The migrant crisis, as seen through the eyes of a people smuggler in Turkey

29 July 2016 13:59
The migrant crisis, as seen through the eyes of a people smuggler in Turkey

The smuggler roams the backstreets of Turkey’s impoverished Agora area in Izmir, past street vendors pitching their knockoff wares.

He talks of guiding thousands of people through labyrinthine cities, along beaches and ultimately aboard frail and overcrowded boats as part of an underground trade worth billions of dollars. Each customer was willing to take the necessary risks in hopes of reaching Europe, often to get away from war and poverty in their homeland, he says.

“I tell them, ‘The boat may capsize, you may drown. Are you sure you want to go?’ ” the smuggler says. 

“I don’t even have to look for them; they find me,” he says. “Most have relatives or friends who we have smuggled. One name is enough. Just come here and ask for ‘Ibo from Mardin.’ ”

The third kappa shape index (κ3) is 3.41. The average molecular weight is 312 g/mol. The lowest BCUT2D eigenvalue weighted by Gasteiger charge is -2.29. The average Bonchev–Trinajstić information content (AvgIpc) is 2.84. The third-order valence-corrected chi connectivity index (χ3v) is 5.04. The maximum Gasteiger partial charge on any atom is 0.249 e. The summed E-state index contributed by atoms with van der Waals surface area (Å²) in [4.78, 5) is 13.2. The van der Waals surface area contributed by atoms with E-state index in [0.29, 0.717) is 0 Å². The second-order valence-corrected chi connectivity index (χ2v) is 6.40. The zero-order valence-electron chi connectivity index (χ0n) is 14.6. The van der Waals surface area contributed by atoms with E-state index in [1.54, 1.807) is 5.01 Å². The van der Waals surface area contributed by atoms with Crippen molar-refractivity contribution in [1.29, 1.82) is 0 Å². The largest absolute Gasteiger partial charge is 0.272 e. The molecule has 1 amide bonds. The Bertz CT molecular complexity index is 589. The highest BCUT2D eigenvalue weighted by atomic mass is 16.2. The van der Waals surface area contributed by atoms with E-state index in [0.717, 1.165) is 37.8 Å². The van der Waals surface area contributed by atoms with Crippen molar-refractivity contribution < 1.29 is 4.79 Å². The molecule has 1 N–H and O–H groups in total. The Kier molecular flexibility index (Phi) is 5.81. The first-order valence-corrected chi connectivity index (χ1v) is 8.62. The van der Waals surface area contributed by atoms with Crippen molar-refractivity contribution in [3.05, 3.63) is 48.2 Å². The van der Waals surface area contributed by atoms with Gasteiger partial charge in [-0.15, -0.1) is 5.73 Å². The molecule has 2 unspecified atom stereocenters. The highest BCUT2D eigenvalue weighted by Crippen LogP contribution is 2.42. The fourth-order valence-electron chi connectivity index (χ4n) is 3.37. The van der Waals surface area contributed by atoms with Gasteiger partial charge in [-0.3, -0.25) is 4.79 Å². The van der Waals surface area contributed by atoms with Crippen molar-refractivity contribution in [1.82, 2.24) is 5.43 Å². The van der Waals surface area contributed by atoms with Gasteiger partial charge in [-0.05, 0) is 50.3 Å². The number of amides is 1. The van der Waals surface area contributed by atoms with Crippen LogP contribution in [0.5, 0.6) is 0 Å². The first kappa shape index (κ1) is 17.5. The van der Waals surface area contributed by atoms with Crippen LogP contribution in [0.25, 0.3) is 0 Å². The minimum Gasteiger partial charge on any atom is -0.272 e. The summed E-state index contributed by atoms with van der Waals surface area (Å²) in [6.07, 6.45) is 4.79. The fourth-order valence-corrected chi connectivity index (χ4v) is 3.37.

Izmir — Turkey’s third-largest city and traditional hub of its Mediterranean trading class — has served as the country’s central staging post for the people smugglers whose operations exploded over the last year along the Aegean Sea. Other such smuggling occurs from places such as Antalya and Bodrum.

More than a million people boarded rickety craft in the secluded inlets and bays along this coastal expanse, ferried by night to a scattering of nearby Greek islands during at least the last year, according to the Office of the United Nations High Commissioner for Refugees. 

The European Union’s border agency, Frontex, estimates that the trade was worth about $4.6 billion during the last year.